The search for the elusive leopardess with her blue-eyed cubs...
On the third day of my trip in Mashatu there was exciting news! A female leopard was in the riverbed with young cubs. When I arrived with Eric Maripane and Janet Kleyn they had moved under heavy cover. I only had a very small window in the foliage to shoot with my 600mm f/4. The light was very low and Mom and her babies were mostly obscured. Mom knew we were there and gave me one passing glance through the underbrush while the cubs played around her.
The next day, the fourth day of my trip, we heard that the cubs were still in the den where they had been seen with Mom. Eric and I headed over the in the afternoon to see if they were visible. They were very shy without Mom and would not leave the mopane bush across from their den site. I was able to catch glimpses of them periodically and took advantage of windows of sunlight whenever I could. I was lucky to have golden light, as the sunset angle was level with the tree.
My heart’s desire was to see the Mom and cubs playing together in the river bed so, on the fifth day of my trip, Eric and I went back first thing in the morning for our third attempt to find Mom and the cubs together. Alas, no luck for me yet again. The two cubs would only pop their heads out of the den site a few meters across from the mopane tree. I kept silently begging them to come out and play but to no avail. Mom had taught them to be defensive for good reason. The area was full of elephants that would be only too happy to stomp them out of existence. I'm hearing this little guy saying, "Sorry, Mom told me not to come out to play unless she's here.”
The next day we tried again. It was my fourth attempt to get the viewing. I was down to my last day and my last game drive. Once again, Eric, Janet and I went back to the den site only to discover that Mom had moved them in the night. We started tracking and we only just came upon her at the new den site departing to hunt. The cubs were deeply hidden from view and I was heartbroken. My opportunity to see the family was gone - or was it? My heart said I had to stay for this once-in-a-lifetime viewing. If I left my possibilities of seeing cubs this young again on another trip in Africa were remote. If I stayed my chances were between 5-50%. I owe many thanks to many people who supported me in this decision and made it possible. Eric was scheduled for his leave so the afternoon search began with Kaizer Sekanonyana.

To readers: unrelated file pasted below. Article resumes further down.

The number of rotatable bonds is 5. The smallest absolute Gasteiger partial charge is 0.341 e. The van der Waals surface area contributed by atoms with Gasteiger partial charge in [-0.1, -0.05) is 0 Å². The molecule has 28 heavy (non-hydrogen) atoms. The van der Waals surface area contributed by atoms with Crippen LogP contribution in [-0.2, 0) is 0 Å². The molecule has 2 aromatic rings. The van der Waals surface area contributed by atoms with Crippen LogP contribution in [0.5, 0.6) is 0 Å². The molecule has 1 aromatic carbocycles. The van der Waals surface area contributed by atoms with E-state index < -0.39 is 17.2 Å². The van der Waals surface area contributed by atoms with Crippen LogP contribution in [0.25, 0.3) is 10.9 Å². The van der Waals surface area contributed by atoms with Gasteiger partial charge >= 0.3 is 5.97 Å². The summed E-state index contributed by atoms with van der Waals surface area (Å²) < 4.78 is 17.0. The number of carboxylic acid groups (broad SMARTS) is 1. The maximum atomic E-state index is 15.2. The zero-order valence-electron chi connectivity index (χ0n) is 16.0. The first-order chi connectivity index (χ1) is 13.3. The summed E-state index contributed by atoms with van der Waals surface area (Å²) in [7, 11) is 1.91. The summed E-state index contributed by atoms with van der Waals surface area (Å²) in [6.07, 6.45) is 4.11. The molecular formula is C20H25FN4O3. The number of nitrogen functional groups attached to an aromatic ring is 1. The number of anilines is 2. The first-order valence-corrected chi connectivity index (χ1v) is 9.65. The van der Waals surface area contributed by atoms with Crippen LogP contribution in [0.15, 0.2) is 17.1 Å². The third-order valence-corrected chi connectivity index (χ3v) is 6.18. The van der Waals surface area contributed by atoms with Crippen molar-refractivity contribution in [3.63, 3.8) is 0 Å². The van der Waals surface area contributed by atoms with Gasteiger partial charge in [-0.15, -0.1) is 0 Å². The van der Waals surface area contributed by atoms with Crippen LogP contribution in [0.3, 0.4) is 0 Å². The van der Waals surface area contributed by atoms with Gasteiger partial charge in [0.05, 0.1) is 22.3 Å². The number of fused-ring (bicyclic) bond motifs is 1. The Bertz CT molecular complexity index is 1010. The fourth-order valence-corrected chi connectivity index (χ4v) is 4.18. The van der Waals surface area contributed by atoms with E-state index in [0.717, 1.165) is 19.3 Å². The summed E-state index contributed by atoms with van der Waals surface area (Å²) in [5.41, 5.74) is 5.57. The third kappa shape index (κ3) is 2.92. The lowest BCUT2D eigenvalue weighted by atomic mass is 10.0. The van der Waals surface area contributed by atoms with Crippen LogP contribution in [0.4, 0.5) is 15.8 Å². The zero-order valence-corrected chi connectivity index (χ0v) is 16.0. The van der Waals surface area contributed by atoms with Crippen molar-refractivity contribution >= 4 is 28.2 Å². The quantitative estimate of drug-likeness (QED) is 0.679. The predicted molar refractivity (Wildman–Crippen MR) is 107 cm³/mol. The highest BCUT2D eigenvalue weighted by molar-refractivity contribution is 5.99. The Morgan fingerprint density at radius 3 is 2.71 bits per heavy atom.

I now was armed had with an extra three and a half days to concentrate on this one objective but to complicate matters, the mother had changed den sites yet again. No one knew where the cubs or the mother were. Kaizer changed tracking strategies:
"rather than try to find the cubs, his strategy was to locate the mother so she would lead us to the cubs"
We started the afternoon game drive and spent hours searching before we finally found her again very late in the day. The cubs were not with her but the reward was that I was able to take this lovely portrait of her in golden light.
The second day of my extension equalled Day 5 of my mission to capture my envisioned photograph of the mother and cubs together. It began with more endless tracking in the morning and no success in finding the female. The afternoon started also with no success and worse yet none of the tracks we saw were fresh. Finally, late in the day, we got a lucky break. Another guide spotted her two-year-old male cub that was in her territory and calling her. We quickly drove over and I was able to get some great images of her handsome son plus capture more portraits of Mom in golden light. These images made the day productive but still, I was no closer to my objective of images of Mom and cubs. It was as if I was on Big Cat Diary with Jonathan Scott searching a vast area for two very small fluff balls that were determined to stay hidden. I didn't sleep well that night wondering what would happen in the next day and a half with only 3 game drives remaining. I know all too well that that "wild" is "wild" and disappointment is often part of the safari experience.
The next the day, now Day 6 of tracking and the penultimate day of my extension, we started again. Kaizer methodically scanned areas where he felt she was likely to be and still no fresh tracks. I was filled with self-doubt and a renewed respect for how vast and wild the area is. Several hours later, Kaizer found fresh tracks and I dared to hope. Then we got word that two guides had spotted the mother and were following her. We waited at the riverbed for her to approach based on Kaiser’s strategy that she would lead us to the location of the cubs. AND SHE DID!! We watched as she started calling for them. They didn't emerge! Finally, Mom went into the dense Shepard tree and they all emerged TOGETHER. The viewing exceeded all my hopes in perfect light and position. There were so many intimate moments between the three of them I took 100's of images in the time in 40 minutes they graced us with. Special thanks to Kaizer who responded to my requests for positioning so professionally!
C4 Photo Safaris organised this Private Photo Safari for Vicki Santello at the renowned Mashatu Game Reserve, known for the high photographic 'hit rate' in both the dry and wet seasons. Have a look at some of our scheduled safaris/workshops at Mashatu guided by our professional wildlife photographers:
Images & text by Vicki Santello